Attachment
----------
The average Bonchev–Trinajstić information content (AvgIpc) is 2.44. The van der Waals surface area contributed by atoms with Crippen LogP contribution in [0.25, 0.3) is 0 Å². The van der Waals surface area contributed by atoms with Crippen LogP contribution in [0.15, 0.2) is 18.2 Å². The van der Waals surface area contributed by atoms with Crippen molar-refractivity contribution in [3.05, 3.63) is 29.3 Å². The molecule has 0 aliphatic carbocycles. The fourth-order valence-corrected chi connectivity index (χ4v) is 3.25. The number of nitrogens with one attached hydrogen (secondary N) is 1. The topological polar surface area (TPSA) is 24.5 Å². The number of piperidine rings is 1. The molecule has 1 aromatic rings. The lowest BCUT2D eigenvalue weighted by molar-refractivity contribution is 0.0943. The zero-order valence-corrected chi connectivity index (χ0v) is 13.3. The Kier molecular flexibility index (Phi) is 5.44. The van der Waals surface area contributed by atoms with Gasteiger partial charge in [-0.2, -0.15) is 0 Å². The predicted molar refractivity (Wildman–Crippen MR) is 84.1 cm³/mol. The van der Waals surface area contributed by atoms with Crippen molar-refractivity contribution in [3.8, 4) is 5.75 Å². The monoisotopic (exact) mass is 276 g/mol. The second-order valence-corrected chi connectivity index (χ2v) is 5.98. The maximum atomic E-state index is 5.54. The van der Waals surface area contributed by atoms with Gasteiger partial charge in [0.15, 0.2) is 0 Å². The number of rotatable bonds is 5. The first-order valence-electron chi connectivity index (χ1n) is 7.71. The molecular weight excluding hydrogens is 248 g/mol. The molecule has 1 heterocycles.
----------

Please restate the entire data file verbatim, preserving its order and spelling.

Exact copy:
The average Bonchev–Trinajstić information content (AvgIpc) is 2.44. The van der Waals surface area contributed by atoms with Crippen LogP contribution in [0.25, 0.3) is 0 Å². The van der Waals surface area contributed by atoms with Crippen LogP contribution in [0.15, 0.2) is 18.2 Å². The van der Waals surface area contributed by atoms with Crippen molar-refractivity contribution in [3.05, 3.63) is 29.3 Å². The molecule has 0 aliphatic carbocycles. The fourth-order valence-corrected chi connectivity index (χ4v) is 3.25. The number of nitrogens with one attached hydrogen (secondary N) is 1. The topological polar surface area (TPSA) is 24.5 Å². The number of piperidine rings is 1. The molecule has 1 aromatic rings. The lowest BCUT2D eigenvalue weighted by molar-refractivity contribution is 0.0943. The zero-order valence-corrected chi connectivity index (χ0v) is 13.3. The Kier molecular flexibility index (Phi) is 5.44. The van der Waals surface area contributed by atoms with Gasteiger partial charge in [-0.2, -0.15) is 0 Å². The predicted molar refractivity (Wildman–Crippen MR) is 84.1 cm³/mol. The van der Waals surface area contributed by atoms with Crippen molar-refractivity contribution in [3.8, 4) is 5.75 Å². The monoisotopic (exact) mass is 276 g/mol. The second-order valence-corrected chi connectivity index (χ2v) is 5.98. The maximum atomic E-state index is 5.54. The van der Waals surface area contributed by atoms with Gasteiger partial charge in [0.15, 0.2) is 0 Å². The number of rotatable bonds is 5. The first-order valence-electron chi connectivity index (χ1n) is 7.71. The molecular weight excluding hydrogens is 248 g/mol. The molecule has 1 heterocycles.